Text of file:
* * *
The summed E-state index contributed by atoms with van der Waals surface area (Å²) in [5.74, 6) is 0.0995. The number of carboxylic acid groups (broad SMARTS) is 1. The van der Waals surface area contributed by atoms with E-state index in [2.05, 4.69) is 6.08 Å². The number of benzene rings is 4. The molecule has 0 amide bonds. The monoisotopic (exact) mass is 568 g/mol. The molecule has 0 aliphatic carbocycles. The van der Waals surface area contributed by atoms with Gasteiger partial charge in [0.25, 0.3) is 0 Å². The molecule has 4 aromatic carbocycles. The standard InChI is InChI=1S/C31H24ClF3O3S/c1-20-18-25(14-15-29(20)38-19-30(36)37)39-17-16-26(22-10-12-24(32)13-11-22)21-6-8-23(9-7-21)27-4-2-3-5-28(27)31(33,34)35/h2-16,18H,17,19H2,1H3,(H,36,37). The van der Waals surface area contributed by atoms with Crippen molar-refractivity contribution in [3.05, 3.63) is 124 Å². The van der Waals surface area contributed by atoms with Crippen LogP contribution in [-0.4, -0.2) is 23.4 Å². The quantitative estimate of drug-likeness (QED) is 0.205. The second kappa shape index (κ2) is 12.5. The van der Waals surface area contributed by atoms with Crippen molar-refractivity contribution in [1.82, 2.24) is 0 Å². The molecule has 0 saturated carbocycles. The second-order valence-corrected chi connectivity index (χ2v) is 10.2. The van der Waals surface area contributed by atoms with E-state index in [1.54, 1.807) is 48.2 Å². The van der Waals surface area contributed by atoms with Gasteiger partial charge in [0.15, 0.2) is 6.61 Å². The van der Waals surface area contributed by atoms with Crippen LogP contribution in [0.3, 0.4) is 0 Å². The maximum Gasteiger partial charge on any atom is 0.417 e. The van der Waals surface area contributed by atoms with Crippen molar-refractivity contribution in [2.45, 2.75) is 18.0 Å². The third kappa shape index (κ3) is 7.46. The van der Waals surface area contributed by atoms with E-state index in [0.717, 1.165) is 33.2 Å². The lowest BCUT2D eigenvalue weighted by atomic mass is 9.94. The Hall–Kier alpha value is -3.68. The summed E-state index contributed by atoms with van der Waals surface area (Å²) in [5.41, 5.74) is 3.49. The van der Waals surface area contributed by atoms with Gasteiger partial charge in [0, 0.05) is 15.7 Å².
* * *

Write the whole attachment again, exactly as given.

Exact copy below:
The summed E-state index contributed by atoms with van der Waals surface area (Å²) in [5.74, 6) is 0.0995. The number of carboxylic acid groups (broad SMARTS) is 1. The van der Waals surface area contributed by atoms with E-state index in [2.05, 4.69) is 6.08 Å². The number of benzene rings is 4. The molecule has 0 amide bonds. The monoisotopic (exact) mass is 568 g/mol. The molecule has 0 aliphatic carbocycles. The van der Waals surface area contributed by atoms with Gasteiger partial charge in [0.25, 0.3) is 0 Å². The molecule has 4 aromatic carbocycles. The standard InChI is InChI=1S/C31H24ClF3O3S/c1-20-18-25(14-15-29(20)38-19-30(36)37)39-17-16-26(22-10-12-24(32)13-11-22)21-6-8-23(9-7-21)27-4-2-3-5-28(27)31(33,34)35/h2-16,18H,17,19H2,1H3,(H,36,37). The van der Waals surface area contributed by atoms with Crippen molar-refractivity contribution in [3.05, 3.63) is 124 Å². The van der Waals surface area contributed by atoms with Crippen LogP contribution in [-0.4, -0.2) is 23.4 Å². The quantitative estimate of drug-likeness (QED) is 0.205. The second kappa shape index (κ2) is 12.5. The van der Waals surface area contributed by atoms with Crippen molar-refractivity contribution in [1.82, 2.24) is 0 Å². The molecule has 0 saturated carbocycles. The second-order valence-corrected chi connectivity index (χ2v) is 10.2. The van der Waals surface area contributed by atoms with E-state index in [1.54, 1.807) is 48.2 Å². The van der Waals surface area contributed by atoms with Gasteiger partial charge in [0.15, 0.2) is 6.61 Å². The van der Waals surface area contributed by atoms with Crippen LogP contribution in [0.3, 0.4) is 0 Å². The maximum Gasteiger partial charge on any atom is 0.417 e. The van der Waals surface area contributed by atoms with Crippen molar-refractivity contribution in [2.45, 2.75) is 18.0 Å². The third kappa shape index (κ3) is 7.46. The van der Waals surface area contributed by atoms with E-state index in [0.717, 1.165) is 33.2 Å². The lowest BCUT2D eigenvalue weighted by atomic mass is 9.94. The Hall–Kier alpha value is -3.68. The summed E-state index contributed by atoms with van der Waals surface area (Å²) in [5.41, 5.74) is 3.49. The van der Waals surface area contributed by atoms with Gasteiger partial charge in [0, 0.05) is 15.7 Å².